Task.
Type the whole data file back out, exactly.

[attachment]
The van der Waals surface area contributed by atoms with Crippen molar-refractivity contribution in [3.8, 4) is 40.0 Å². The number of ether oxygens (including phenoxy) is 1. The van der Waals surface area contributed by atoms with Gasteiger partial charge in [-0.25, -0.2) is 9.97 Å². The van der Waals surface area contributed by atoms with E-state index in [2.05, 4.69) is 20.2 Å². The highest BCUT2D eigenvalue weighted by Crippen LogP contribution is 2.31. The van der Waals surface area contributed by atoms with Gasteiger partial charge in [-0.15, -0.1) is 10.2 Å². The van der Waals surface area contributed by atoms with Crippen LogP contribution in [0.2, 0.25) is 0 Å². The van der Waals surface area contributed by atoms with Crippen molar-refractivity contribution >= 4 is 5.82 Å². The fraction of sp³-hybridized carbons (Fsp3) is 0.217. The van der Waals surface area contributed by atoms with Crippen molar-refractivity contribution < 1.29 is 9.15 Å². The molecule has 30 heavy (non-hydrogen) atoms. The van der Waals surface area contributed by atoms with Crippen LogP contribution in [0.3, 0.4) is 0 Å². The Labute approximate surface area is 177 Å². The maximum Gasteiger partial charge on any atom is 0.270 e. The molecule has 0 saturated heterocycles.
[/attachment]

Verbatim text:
The van der Waals surface area contributed by atoms with Crippen molar-refractivity contribution in [3.8, 4) is 40.0 Å². The number of ether oxygens (including phenoxy) is 1. The van der Waals surface area contributed by atoms with Gasteiger partial charge in [-0.25, -0.2) is 9.97 Å². The van der Waals surface area contributed by atoms with E-state index in [2.05, 4.69) is 20.2 Å². The highest BCUT2D eigenvalue weighted by Crippen LogP contribution is 2.31. The van der Waals surface area contributed by atoms with Gasteiger partial charge in [-0.15, -0.1) is 10.2 Å². The van der Waals surface area contributed by atoms with Crippen LogP contribution in [0.2, 0.25) is 0 Å². The van der Waals surface area contributed by atoms with Crippen molar-refractivity contribution >= 4 is 5.82 Å². The fraction of sp³-hybridized carbons (Fsp3) is 0.217. The van der Waals surface area contributed by atoms with Crippen molar-refractivity contribution < 1.29 is 9.15 Å². The molecule has 30 heavy (non-hydrogen) atoms. The van der Waals surface area contributed by atoms with Crippen LogP contribution in [0.3, 0.4) is 0 Å². The Labute approximate surface area is 177 Å². The maximum Gasteiger partial charge on any atom is 0.270 e. The molecule has 0 saturated heterocycles.